Jackpot for office worker on "Kaun Banega Crorepati"
MUMBAI (Reuters) - An office worker too poor to own a television set has won an unprecedented $1 million on TV game show "Kaun Banega Crorepati".
Sushil Kumar's win this week drew comparisons with the plot of 2008 Oscar-winning film "Slumdog Millionaire" and, like its fictional protagonist Jamal, the 27-year-old also watched the TV show as an escape from penury.
This is the first time a contestant has won a million dollars on the popular TV show hosted by Bollywood actor Amitabh Bachchan. The episode will be broadcast next week and Kumar takes home 3.5 crore rupees (about $720,000) after tax.
Kumar, who watched the show at a neighbour's house because his family was too poor to afford a television set, said he had not made any grand plans for the money, a fortune in a country with a per capita income of $1,265.
"I'm going to repair my house, fulfil a few basic needs and then move to Delhi to study for the civil service exams," he told Reuters in a telephone interview.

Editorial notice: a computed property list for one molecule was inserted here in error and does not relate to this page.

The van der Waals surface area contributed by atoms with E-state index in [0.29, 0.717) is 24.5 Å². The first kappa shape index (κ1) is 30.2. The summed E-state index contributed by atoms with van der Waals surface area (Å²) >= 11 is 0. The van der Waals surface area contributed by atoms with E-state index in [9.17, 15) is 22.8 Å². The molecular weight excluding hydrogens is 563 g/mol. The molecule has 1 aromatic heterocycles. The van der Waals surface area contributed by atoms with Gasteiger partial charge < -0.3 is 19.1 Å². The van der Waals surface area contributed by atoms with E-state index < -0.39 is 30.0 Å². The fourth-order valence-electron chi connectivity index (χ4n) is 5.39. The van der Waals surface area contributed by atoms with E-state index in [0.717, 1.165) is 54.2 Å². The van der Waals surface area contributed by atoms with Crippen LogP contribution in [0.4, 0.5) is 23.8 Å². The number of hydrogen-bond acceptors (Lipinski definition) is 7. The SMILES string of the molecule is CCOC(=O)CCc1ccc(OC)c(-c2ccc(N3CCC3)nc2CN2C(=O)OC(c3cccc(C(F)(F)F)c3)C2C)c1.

Kumar works as a computer operator in a government office in the impoverished eastern state of Bihar and earns 6,000 rupees (around $120) per month.
"Our house has almost broken down and we have a lot of loans that have to be repaid," he said.
"If it hadn't been for this money, I would have gotten old before I sorted out my life."
"I've been getting a lot of suggestions about what to do with the money, but right now I can only think about my dream of getting through the civil services exam," he said.
"Slumdog Millionaire", shot in the teeming slums of Mumbai, tells the story of a young orphan who wins the TV game show against all odds.
(Editing by Tony Tharakan; and Louise Ireland)
- Tweet this
- Share this
- Digg this
- Indian firms tool up for defence orders on Modi's 'buy India' pledge
- U.S. strikes have slowed Iraq militants but not weakened them - Pentagon
- India to tighten up banking risk management - Jaitley
- Chopra joins Tendulkar-owned team in new Indian league
- China economy fears deepen as August HSBC flash PMI at three-month low
“Katiyabaaz” takes a compelling look at an enormous problem, and transforms the mundane, all-too-familiar reality of India’s power crisis into a gripping tale of Indian ingenuity and battle for survival. The movie releases on Friday; watch it if stark reality on celluloid does not leave you feeling bored, short-changed or overwhelmed, writes Anupriya Kumar. Review